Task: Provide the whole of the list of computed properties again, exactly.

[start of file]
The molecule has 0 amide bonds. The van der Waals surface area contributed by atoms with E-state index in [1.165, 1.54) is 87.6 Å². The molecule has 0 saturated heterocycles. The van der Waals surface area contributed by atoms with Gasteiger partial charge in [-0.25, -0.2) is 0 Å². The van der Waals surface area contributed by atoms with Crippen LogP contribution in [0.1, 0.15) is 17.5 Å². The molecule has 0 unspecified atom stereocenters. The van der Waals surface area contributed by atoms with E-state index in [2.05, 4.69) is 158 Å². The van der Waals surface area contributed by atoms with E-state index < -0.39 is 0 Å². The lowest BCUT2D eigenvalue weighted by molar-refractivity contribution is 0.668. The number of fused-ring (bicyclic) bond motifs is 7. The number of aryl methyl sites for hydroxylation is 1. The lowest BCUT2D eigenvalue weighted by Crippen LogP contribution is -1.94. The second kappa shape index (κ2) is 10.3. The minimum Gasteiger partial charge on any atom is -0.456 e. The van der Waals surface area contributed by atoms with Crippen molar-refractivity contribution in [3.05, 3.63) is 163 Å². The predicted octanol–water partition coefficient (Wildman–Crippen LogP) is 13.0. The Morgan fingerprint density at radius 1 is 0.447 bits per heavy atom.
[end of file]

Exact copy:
The molecule has 0 amide bonds. The van der Waals surface area contributed by atoms with E-state index in [1.165, 1.54) is 87.6 Å². The molecule has 0 saturated heterocycles. The van der Waals surface area contributed by atoms with Gasteiger partial charge in [-0.25, -0.2) is 0 Å². The van der Waals surface area contributed by atoms with Crippen LogP contribution in [0.1, 0.15) is 17.5 Å². The molecule has 0 unspecified atom stereocenters. The van der Waals surface area contributed by atoms with E-state index in [2.05, 4.69) is 158 Å². The van der Waals surface area contributed by atoms with E-state index < -0.39 is 0 Å². The lowest BCUT2D eigenvalue weighted by molar-refractivity contribution is 0.668. The number of fused-ring (bicyclic) bond motifs is 7. The number of aryl methyl sites for hydroxylation is 1. The lowest BCUT2D eigenvalue weighted by Crippen LogP contribution is -1.94. The second kappa shape index (κ2) is 10.3. The minimum Gasteiger partial charge on any atom is -0.456 e. The van der Waals surface area contributed by atoms with Crippen molar-refractivity contribution in [3.05, 3.63) is 163 Å². The predicted octanol–water partition coefficient (Wildman–Crippen LogP) is 13.0. The Morgan fingerprint density at radius 1 is 0.447 bits per heavy atom.